Over the last 60 years, the University of Manitoba has recognized distinguished alumni for their outstanding accomplishments.
As the university notes, they are “trailblazers, innovators and visionaries”, whose achievements have “inspired people close to home and around the world”.
For this year’s crop, recipients have made an impact in the fields of finance, social advocacy, community service, and university education.
On May 9, 2019, they will be officially honoured each with a Distinguished Alumni Award.
One of the recipients is Gemma Dalayoan, an educator, who will be recognized for community service.
According to the university, Dalayoan, who holds bachelor’s and master’s degrees in education, has made community service her mission in life since immigrating to Winnipeg more than 40 years ago.
“As a founding member and three-time president of the Manitoba Association of Filipino Teachers Inc. (MAFTI), she played an instrumental part in the preservation, promotion and sharing of Filipino cultural heritage through a variety of programs and student scholarships,” the university recalled in an announcement.
“She also spent decades as a teacher and vice-principal whose guidance has helped shape students into future community leaders,” the university also stated.
Here’s Dalayoan in her own words:
I have a very strong will. I’m tenacious, ambitious, and academically inclined like my father taught me. As a child I was very energetic, I wanted always to excel.
I was so close to my father; I idolized him. He said to “strive for excellence: only the first are remembered.” I know now it was too much pressure on me. Nowadays, parents would say “try your best!” or “as long as you have fun!”
I wanted to be a teacher ever since I was five years old. In a middle of a circle of friends, I would hold a stick and teach them. I wanted to be powerful and be the center of attention.
At high school, I was taunted and bullied so that’s when I kind of slowed down. I struggled. I had very lonely days when students would grab my hand and say “don’t play with her”.
When I was young, I wanted to be a teacher for egotistic reasons. When I was older, it became altruistic: I wanted to be a teacher so I could make a difference. I said that I would teach the students to believe in themselves; to have self-worth and self-confidence; to hone their skills and develop their potential.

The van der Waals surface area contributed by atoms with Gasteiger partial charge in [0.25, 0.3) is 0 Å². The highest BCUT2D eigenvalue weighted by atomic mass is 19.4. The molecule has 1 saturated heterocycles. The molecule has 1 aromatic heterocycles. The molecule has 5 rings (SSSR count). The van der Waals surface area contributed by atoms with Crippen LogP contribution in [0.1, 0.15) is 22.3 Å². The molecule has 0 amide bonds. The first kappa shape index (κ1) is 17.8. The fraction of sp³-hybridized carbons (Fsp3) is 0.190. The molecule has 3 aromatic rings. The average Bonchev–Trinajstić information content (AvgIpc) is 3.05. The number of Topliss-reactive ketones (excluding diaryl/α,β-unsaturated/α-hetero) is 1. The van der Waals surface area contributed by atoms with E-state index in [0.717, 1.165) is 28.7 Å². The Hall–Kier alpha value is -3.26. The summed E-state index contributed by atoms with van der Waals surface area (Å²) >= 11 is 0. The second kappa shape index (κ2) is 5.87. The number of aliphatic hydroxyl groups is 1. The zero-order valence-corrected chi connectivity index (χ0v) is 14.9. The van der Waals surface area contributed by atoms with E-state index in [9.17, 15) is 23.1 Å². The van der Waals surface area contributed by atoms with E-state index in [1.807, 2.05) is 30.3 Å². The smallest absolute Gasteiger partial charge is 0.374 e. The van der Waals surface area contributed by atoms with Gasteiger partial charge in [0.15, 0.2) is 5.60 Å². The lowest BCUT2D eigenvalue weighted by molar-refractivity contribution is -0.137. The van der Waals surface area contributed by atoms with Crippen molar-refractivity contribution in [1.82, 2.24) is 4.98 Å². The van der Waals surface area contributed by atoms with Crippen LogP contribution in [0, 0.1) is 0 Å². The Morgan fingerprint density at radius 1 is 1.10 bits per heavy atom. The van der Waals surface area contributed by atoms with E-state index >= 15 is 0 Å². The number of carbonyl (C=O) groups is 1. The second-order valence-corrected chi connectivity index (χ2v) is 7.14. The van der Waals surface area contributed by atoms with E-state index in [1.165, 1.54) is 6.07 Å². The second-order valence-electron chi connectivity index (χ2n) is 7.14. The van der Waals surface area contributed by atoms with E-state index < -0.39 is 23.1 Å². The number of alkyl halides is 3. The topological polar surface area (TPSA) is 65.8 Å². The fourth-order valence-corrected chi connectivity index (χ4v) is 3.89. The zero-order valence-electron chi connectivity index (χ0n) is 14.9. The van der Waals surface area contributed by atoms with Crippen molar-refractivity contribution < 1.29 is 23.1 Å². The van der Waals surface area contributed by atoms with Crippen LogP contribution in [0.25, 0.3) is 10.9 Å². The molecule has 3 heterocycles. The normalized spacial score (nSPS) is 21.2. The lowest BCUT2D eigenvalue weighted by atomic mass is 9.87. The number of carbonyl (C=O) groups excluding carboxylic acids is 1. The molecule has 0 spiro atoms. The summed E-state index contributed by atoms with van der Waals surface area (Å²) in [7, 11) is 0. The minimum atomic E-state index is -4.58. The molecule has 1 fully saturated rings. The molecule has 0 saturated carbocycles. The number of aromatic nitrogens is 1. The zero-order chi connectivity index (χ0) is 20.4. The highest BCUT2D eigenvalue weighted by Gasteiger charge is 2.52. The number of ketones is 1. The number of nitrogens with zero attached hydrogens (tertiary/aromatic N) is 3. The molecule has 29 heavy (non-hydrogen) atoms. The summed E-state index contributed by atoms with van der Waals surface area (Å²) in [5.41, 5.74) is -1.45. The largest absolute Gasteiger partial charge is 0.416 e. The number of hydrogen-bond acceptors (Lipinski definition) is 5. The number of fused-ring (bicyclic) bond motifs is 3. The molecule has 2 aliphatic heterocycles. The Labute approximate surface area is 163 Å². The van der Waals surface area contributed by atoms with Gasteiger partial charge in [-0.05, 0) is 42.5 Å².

On October 12, 1976, I arrived in Canada. It was very liberating. I looked down from the airplane window and said “wow, look at this place, it’s so spacious, so clean”.
I learned to drive in 1983. After teaching at John King School, I would drive my station wagon all the way to the U of M for evening classes. Sometimes during the winter, I would go up the boulevard, I was so tired. I’d come home to my six children sleeping already. But my husband was very supportive; he’d call his friends to drive me sometimes.
One of the professors who had the biggest impact on me was Virginia Suave who told us “language is power”. She gave me an A+ on a paper one time but in the comments, she wrote “Gemma, you write so well, but you are still a bud.”
A gemma is a bud of a flower that has not blossomed yet. It’s shy, still very timid. I have a book now called “gemma” that reflects my story from a bullied kid to a successful woman. With the nurturing of the Canadian environment, that gemma has blossomed into a Gemma.
For nearly twenty years, I taught the writing portion of the GED through the Manitoba Association of Filipino Teachers. I always emphasized to students that even if you are a second-language speaker you are cognitively equal to anybody else here. Don’t feel shy, believe in yourself.
One of the people I mentored made lots of grammatical errors in his writing. This gave me the idea to write a grammar book – a refresher course that targets only where Filipinos make mistakes in their grammar. I’ll be teaching it in September and opening it to the public.
You have to always be aware of what’s happening around you, and then try to analyze it. That’s how you can improve yourself, your family and contribute to your own community.
I like helping people and it is very gratifying to see them succeed. I am thankful that there have been lots, more than I can count on my fingers.
I read somewhere that your self-image, self-confidence, self-worth should come from within, not from without. That’s why I always tell the people in our Filipino community: do not lose your self-worth or confidence, you should think of yourself as special and unique. That’s how I cured myself, how I turned around my perception of myself.
I’m a very well-integrated person now. I’m a Canadian, but culturally I never forget where I come from.